The pandemic continues to alter the art exhibition, opening, and talk experience. However, venues are increasingly adapting to new modes of communication. Covid-19 and systematic racism can’t stop freedom of expression. Art will lead the way!
Friday evening was the Art Works Downtown Artists’ Symposium! From the website: “What inspires artists to create? Where do their ideas come from? How do they do that? Join us—via Zoom—to learn about art straight from the source. The virtual Artist Symposium will feature micro-presentations from AWD exhibitors and studio artists while giving audience members a chance to join the conversation using the chat function. The variety of artists and event pace offers a delightfully insightful experience.”
Program Manager Stan Gibbs flawlessly facilitated the discussion and Executive Director Elisabeth Setten shared organizational insights. Artists Tatyana Britkina (Tanya), Melanie Lan, Dave Getz, Anne Wolfe, Anne-Marie De Rivera, Bernell Loeb, Joanne Harwood, Monica Bryant, Kathy Pallie, Tom Kirk, and myself shared backgrounds, practices, and discussed exhibition artworks.
Juror Christine Koppes (San Jose Institute of Contemporary Art Curator and Director of Public Programs) selected my artworks WOMEN, BYE PATRIARCHY BYE, and WHY CONTROL MY BODY AND VOTE? for the 100 Years of Freedom exhibition. Art Works Downtown: “100 Years of Freedom honors the centennial anniversary of women’s right to vote in the United States with artwork that explores the concept of freedom. This exhibition brings together diverse expressions of freedom, from depictions of important historical and contemporary figures and iconic symbolism to personal interpretations and celebrations of art as an act of freedom. Many of the artworks are politically driven and aim to deepen public discourse around important subjects such as women’s rights, immigration, and climate change. 100 Years of Freedom reminds us that the fight for equality and freedom in this country continues.”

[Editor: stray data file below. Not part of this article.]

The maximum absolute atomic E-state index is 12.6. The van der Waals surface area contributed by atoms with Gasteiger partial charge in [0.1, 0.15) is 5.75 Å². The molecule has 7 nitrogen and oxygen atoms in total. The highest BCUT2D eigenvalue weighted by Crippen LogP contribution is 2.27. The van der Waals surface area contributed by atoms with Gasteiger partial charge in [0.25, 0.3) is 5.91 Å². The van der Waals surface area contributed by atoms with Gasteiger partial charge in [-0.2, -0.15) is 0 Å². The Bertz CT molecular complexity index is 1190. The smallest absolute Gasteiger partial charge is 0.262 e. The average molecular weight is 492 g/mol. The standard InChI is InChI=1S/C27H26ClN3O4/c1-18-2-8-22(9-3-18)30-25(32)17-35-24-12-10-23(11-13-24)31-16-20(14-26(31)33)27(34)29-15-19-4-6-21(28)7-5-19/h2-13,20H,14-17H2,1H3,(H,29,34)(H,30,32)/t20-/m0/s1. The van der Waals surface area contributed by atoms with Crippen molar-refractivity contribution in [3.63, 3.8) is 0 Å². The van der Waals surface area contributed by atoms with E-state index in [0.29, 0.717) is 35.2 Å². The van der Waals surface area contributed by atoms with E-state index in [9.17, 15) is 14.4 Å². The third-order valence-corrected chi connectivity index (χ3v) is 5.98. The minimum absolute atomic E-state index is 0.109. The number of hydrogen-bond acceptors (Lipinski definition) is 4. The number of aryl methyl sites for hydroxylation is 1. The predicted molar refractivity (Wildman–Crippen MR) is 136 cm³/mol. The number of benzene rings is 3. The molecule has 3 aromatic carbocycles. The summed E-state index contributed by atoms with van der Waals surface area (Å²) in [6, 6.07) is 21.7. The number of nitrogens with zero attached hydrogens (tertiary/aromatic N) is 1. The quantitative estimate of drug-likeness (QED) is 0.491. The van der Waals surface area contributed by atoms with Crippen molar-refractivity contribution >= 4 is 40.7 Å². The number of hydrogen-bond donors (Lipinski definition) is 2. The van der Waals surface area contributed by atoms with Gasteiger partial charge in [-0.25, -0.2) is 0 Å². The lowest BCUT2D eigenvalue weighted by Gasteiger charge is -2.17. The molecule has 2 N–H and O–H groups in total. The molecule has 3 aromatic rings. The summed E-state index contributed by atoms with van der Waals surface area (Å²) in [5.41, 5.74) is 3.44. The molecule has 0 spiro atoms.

WOMEN description: My art practice investigates symbols of influence and power that impact perception. At least twenty-five women have accused President Donald J. Trump of sexual misconduct. Trump’s presidency has faced a Women’s March, the #MeToo movement, and a resistance uprising. Custom return address labels have been repurposed with the word “WOMEN.” As evidence stacks and women organize, Mr. Trump can’t hide from his actions and the truth.
BYE PATRIARCHY BYE description: A custom sliding sign typically indicating a business room in use has been repurposed altering its function. 2020 is the centennial anniversary of the Nineteenth Amendment allowing women the right to vote in America. The Arial font was co-developed by pioneer designer Patricia Saunders. President Trump was greeted with the Women’s March, confronted by sexual abuse victims, and ultimately ignited the #metoo revolution. Sexism is interwoven into systemic discrimination and progress (aka “equality”) feels like oppression to the privileged. Women will continue to disrupt power structures and reclaim equality.
WHY CONTROL MY BODY AND VOTE? description: A custom embroidery represents how sexism is interwoven into structures of power. 2020 is the centennial anniversary of the Nineteenth Amendment allowing women the right to vote in America. President Donald J. Trump and Vice President Mike Pence have systemically hindered women’s rights and choice. The Handmaid’s Tale is a real possibility if religious doctrine becomes law-limiting options. Women, not politicians, should control their bodies.
The Artists’ Symposium was a rare glimpse into a diverse group of artist practices. In “normal” times, in-person art openings can lack meaningful discussion without structure. The online format provided a platform for equal opportunity to share insights! Bravo to Art Works Downtown!
100 Years of Freedom, Art Works Downtown, San Rafael, CA, March 6 – June 12, 2020.